BALANCE OF TRADE
Western Australia's trade surplus grew 34.2% ($2,196 million) to $8,615 million through the year to March quarter 2007. However, it was 13.5% ($1,349 million) lower than the surplus in the preceding period of $9,964 million - the highest surplus on record.
VALUE OF WESTERN AUSTRALIA'S TRADE SURPLUS, Change from same quarter previous year
China was by far the leading contributor to growth in Western Australia's trade surplus through the year to March quarter 2007. The state's trade surplus with China rose 52.0% ($1,002 million) to $2,931 million, while other major contributors with large trade surpluses were India (up $405 million), Switzerland (up $349 million) and the Republic of Korea (up $316 million). Notably, Western Australia's trade surplus with Switzerland rose from $28 million to $377 million between the March quarters of 2006 and 2007, mainly due to a large increase in gold exported to that country. Partially offsetting these increases was a large fall in the state's trade surplus with the United Kingdom (down $245 million), and worsening trade deficits with Singapore (up $106 million) and Indonesia (up $100 million).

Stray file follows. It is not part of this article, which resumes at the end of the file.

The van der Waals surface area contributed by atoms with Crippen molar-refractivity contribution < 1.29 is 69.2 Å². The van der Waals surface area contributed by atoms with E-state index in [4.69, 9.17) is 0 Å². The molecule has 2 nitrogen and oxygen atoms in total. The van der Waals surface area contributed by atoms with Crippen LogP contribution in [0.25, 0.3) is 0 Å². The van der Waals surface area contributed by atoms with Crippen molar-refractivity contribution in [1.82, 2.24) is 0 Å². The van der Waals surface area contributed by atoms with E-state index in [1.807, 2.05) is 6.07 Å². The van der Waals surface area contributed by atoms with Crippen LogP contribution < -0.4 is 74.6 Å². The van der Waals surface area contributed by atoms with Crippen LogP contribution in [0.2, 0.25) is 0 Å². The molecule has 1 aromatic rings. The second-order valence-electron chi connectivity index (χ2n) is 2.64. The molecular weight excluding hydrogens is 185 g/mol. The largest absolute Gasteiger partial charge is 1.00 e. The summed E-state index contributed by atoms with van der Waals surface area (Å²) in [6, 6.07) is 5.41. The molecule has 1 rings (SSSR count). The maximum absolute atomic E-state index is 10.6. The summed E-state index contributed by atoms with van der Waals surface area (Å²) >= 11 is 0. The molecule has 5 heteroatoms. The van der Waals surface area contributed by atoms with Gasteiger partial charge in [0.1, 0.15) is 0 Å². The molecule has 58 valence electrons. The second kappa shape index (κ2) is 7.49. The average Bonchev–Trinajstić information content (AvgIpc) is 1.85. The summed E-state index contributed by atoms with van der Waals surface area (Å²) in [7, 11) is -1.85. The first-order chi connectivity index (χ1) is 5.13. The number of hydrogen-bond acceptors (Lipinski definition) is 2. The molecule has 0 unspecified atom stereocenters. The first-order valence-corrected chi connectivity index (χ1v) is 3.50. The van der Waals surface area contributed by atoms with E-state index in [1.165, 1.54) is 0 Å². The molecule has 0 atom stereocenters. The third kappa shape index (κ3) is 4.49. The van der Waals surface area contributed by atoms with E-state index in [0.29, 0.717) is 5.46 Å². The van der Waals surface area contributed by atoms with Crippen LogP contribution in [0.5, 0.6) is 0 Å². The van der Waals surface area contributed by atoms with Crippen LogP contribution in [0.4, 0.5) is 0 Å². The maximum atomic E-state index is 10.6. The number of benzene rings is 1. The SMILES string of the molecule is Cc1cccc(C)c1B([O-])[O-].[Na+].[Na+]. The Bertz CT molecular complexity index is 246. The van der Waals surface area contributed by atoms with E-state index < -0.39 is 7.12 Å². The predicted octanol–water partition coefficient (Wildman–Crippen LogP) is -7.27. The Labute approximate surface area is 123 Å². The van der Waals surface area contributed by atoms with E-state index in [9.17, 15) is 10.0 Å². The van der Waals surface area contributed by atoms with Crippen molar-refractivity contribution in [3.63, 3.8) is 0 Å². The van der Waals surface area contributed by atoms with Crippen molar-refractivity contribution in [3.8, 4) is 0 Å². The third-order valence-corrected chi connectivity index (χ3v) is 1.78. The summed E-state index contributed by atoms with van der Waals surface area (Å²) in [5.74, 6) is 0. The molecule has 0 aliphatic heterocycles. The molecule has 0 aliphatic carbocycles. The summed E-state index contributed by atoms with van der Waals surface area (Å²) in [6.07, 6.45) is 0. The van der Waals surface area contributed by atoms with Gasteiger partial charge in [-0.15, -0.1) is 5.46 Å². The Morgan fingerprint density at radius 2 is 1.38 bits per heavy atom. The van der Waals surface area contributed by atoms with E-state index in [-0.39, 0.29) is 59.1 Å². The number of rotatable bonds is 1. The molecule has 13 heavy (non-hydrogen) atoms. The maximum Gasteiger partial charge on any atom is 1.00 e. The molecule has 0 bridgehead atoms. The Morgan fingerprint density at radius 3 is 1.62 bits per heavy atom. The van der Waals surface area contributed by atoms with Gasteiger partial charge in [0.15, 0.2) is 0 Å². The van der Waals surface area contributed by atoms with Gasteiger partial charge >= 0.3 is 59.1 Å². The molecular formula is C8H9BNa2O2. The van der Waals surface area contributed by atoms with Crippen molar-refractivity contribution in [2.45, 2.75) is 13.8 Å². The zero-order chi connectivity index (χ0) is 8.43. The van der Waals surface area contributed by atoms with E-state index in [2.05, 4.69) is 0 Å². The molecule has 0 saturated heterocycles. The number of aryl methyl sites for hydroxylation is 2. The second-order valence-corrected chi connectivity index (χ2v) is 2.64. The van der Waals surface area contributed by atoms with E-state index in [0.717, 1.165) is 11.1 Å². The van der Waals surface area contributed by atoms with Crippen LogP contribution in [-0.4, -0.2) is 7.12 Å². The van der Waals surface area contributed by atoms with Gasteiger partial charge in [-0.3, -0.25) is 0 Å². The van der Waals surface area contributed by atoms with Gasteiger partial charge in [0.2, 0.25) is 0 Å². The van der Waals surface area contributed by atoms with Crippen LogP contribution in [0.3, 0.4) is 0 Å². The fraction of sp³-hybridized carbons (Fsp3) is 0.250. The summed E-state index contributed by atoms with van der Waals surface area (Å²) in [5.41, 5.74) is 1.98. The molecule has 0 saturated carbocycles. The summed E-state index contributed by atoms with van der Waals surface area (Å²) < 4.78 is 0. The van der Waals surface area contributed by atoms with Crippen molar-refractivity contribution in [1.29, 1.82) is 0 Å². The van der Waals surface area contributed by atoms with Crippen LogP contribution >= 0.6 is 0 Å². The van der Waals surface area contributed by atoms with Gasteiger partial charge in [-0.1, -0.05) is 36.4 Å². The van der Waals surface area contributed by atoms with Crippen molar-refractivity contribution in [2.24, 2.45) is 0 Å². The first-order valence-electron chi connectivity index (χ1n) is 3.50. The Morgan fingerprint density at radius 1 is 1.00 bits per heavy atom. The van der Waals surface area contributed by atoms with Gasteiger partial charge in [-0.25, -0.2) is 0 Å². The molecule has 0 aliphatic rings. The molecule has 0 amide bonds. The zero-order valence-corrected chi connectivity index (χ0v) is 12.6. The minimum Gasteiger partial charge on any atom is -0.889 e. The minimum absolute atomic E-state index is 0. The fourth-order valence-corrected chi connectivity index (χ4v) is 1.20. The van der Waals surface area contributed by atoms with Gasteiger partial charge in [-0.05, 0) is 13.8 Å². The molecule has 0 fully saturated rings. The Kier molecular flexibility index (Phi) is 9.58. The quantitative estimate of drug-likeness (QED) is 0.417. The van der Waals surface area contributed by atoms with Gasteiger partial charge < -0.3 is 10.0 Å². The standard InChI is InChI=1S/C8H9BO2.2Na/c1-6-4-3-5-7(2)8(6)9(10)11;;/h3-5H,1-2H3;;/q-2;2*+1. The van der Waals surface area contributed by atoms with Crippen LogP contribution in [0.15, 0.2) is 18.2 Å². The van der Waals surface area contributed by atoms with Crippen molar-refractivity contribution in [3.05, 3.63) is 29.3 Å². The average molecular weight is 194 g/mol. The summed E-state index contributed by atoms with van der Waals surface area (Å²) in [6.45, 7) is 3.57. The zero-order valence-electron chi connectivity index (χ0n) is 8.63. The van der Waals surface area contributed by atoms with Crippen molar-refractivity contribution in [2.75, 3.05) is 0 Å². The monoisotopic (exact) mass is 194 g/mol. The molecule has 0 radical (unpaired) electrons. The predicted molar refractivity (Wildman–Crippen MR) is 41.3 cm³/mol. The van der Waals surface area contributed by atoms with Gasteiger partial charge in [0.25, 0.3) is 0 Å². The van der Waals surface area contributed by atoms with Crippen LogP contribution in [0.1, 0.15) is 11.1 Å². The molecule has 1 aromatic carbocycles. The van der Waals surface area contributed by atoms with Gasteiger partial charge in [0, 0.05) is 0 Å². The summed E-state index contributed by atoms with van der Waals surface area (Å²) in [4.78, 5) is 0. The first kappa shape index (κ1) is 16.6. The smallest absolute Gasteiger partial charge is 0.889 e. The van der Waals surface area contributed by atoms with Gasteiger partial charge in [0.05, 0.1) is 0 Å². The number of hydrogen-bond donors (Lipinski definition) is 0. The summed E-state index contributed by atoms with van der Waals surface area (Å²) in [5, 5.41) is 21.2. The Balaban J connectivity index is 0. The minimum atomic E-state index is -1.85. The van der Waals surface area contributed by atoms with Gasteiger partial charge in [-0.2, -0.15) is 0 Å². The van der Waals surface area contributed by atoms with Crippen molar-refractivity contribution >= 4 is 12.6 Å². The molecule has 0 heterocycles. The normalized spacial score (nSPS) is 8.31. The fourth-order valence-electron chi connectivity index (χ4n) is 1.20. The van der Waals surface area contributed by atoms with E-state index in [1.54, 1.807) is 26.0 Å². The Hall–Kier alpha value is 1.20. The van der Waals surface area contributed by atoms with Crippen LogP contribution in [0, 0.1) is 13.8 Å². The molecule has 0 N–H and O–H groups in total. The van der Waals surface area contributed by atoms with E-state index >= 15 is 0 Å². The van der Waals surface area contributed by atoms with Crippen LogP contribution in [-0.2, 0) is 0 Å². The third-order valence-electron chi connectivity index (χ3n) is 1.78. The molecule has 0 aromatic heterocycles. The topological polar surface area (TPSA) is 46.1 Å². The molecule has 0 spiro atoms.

The value of Western Australia's exports rose 27.7% ($3,113 million) to $14,359 million through the year to March quarter 2007. Major commodities contributing to growth were non-monetary gold (up $844 million or 50.4%), iron ore and concentrates (up $667 million or 23.4%), combined confidential items (up $634 million or 33.2%) and crude petroleum oils (up $476 million). Major commodities detracting from exports growth were natural gas (down $39 million or 4.0%), refined petroleum oils (down $36 million or 26.2%), and crustaceans, molluscs and aquatic invertebrates (down $27 million or 22.3%).
The value of imports to Western Australia increased 19.0% ($917 million) to $5,744 million through the year to March quarter 2007. Passenger motor vehicles (up $99 million or 38.0%), motor vehicles for transporting goods (up $72 million or 38.7%) and fertilisers (up $33 million or 36.2%) were the major commodities contributing to imports growth. The largest fall was in non-monetary gold imports, down $79 million or 6.2% through the year..